Taking the stand was the distinguished Dyron B. Daughrity, Associate Professor of Religion at Pepperdine University, for an enlightening lecture on interfaith dialogue.
His speech, entitled “Living Trialogically in the Academy” boldly touched upon one of the issues most relevant in today’s world. “Interreligious dialogue is not always fun—to use the dominant adjective of our day—nor is it innocuous..,” he said as he went through some of the not-so-pleasant scenes we witness or hear about, throughout different parts of the world. He continued on to say, “But the Abrahamic Faiths are siblings coming from the same patriarch. And sibling rivalry can be difficult to overcome,” underlining the fact that interfaith dialogue may not necessarily be an easy task. Looking at both sides of the medallion, Dr. Dyron Daughrity acknowledged the fact that, on one hand, reconciliation would need to be through letting go of past issues and not picking away endlessly at wounds that need to heal, while, on the other hand, trying to convince yourself that they are forever gone is yet another futile effort.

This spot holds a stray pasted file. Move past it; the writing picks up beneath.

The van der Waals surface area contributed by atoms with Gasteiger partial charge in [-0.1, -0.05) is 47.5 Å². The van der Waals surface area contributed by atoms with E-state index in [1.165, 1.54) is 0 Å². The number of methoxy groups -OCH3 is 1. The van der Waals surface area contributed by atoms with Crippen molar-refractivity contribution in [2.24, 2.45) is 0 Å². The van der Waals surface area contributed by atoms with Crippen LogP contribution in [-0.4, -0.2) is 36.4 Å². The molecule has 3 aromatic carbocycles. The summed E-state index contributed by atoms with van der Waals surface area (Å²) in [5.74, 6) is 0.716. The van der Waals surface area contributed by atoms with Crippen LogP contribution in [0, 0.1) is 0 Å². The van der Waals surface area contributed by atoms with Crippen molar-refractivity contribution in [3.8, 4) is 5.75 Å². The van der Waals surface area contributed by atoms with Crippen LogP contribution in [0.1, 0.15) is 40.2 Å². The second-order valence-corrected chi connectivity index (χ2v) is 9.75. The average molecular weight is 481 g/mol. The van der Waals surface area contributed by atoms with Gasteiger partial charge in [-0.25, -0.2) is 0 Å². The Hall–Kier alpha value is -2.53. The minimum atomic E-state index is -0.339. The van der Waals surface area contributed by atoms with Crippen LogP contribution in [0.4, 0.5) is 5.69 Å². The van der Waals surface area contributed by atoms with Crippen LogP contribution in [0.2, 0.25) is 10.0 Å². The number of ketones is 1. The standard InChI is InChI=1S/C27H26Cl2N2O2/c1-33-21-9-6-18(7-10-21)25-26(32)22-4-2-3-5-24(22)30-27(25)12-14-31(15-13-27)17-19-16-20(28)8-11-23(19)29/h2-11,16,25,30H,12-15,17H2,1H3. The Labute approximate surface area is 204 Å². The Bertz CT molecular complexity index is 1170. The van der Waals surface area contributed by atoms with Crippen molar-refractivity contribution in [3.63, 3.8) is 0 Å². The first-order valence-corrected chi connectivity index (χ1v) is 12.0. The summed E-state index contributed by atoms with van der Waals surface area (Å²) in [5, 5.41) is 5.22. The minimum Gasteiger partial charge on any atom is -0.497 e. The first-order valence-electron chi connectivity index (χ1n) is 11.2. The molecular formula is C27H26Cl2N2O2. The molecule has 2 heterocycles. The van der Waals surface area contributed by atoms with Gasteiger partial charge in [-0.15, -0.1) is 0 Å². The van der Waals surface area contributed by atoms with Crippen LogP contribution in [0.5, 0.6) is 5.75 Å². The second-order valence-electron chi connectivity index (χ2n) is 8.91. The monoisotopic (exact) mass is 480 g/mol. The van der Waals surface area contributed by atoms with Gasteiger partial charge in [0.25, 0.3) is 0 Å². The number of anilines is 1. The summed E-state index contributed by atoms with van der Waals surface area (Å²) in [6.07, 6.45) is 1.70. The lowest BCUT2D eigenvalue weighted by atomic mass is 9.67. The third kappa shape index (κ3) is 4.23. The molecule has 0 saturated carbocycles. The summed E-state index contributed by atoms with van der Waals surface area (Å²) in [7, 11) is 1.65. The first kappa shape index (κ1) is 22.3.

In all reality, he said, “Tragedy must be acknowledged as a first step towards reconciliation, and reconciliation will only occur when we are honest about the horrors our civilizations have caused.” In the end, as Dr. Daughrity so beautifully put it, “Dialogue that is rooted in knowledge, openness, and friendship will function with tenderness, with a listening heart, and with tears when we hear the pain that has been inflicted in the name of God.”
Instead of giving way to “the conventional wisdom of letting sleeping dogs lie” the moment we face challenges in this sensitive issue, an issue which needs careful nurturing, Dr. Dyron pointed out, “Perseverance is required to see dialogue through.” Touching back on his previous metaphor of the Abrahamic Faiths as being siblings, Dr. Dyron Daughrity expressed the fact that, “Like family relationships, dialogue should never really end.” “There will be high points and low points,” he added, “but such is the nature of being patient enough to work towards the prize of reconciliation, peace, salaam, and shalom.”